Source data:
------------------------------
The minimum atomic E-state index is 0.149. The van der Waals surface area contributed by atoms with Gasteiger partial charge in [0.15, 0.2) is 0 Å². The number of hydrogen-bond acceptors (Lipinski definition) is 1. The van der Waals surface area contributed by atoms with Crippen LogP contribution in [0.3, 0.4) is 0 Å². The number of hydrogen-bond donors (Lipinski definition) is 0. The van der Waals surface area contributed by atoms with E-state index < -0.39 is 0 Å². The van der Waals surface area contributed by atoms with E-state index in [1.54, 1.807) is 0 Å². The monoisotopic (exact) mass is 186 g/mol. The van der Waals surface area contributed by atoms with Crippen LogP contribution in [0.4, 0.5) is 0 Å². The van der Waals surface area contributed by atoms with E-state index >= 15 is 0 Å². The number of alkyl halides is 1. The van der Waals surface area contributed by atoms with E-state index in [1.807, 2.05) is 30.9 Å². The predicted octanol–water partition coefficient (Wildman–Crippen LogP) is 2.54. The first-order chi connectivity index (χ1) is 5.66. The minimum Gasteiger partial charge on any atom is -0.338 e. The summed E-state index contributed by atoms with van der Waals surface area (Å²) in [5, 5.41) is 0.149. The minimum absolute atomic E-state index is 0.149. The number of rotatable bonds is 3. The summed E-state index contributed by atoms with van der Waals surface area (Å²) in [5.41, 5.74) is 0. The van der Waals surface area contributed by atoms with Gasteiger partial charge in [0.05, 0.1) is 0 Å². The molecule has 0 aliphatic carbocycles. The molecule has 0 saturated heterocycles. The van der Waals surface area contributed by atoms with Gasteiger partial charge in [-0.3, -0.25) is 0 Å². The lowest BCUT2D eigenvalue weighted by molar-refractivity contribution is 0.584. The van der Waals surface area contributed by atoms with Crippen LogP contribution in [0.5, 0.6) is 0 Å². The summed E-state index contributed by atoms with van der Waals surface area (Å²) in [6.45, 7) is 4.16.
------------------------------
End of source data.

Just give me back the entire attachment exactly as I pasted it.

The minimum atomic E-state index is 0.149. The van der Waals surface area contributed by atoms with Gasteiger partial charge in [0.15, 0.2) is 0 Å². The number of hydrogen-bond acceptors (Lipinski definition) is 1. The van der Waals surface area contributed by atoms with Crippen LogP contribution in [0.3, 0.4) is 0 Å². The number of hydrogen-bond donors (Lipinski definition) is 0. The van der Waals surface area contributed by atoms with E-state index < -0.39 is 0 Å². The van der Waals surface area contributed by atoms with E-state index in [1.54, 1.807) is 0 Å². The monoisotopic (exact) mass is 186 g/mol. The van der Waals surface area contributed by atoms with Crippen LogP contribution in [0.4, 0.5) is 0 Å². The van der Waals surface area contributed by atoms with E-state index >= 15 is 0 Å². The number of alkyl halides is 1. The van der Waals surface area contributed by atoms with E-state index in [1.807, 2.05) is 30.9 Å². The predicted octanol–water partition coefficient (Wildman–Crippen LogP) is 2.54. The first-order chi connectivity index (χ1) is 5.66. The minimum Gasteiger partial charge on any atom is -0.338 e. The summed E-state index contributed by atoms with van der Waals surface area (Å²) in [5, 5.41) is 0.149. The minimum absolute atomic E-state index is 0.149. The number of rotatable bonds is 3. The summed E-state index contributed by atoms with van der Waals surface area (Å²) in [5.41, 5.74) is 0. The van der Waals surface area contributed by atoms with Gasteiger partial charge in [0.05, 0.1) is 0 Å². The molecule has 0 aliphatic carbocycles. The molecule has 0 saturated heterocycles. The van der Waals surface area contributed by atoms with Gasteiger partial charge in [-0.3, -0.25) is 0 Å². The lowest BCUT2D eigenvalue weighted by molar-refractivity contribution is 0.584. The van der Waals surface area contributed by atoms with Crippen LogP contribution in [0.5, 0.6) is 0 Å². The summed E-state index contributed by atoms with van der Waals surface area (Å²) in [6.45, 7) is 4.16.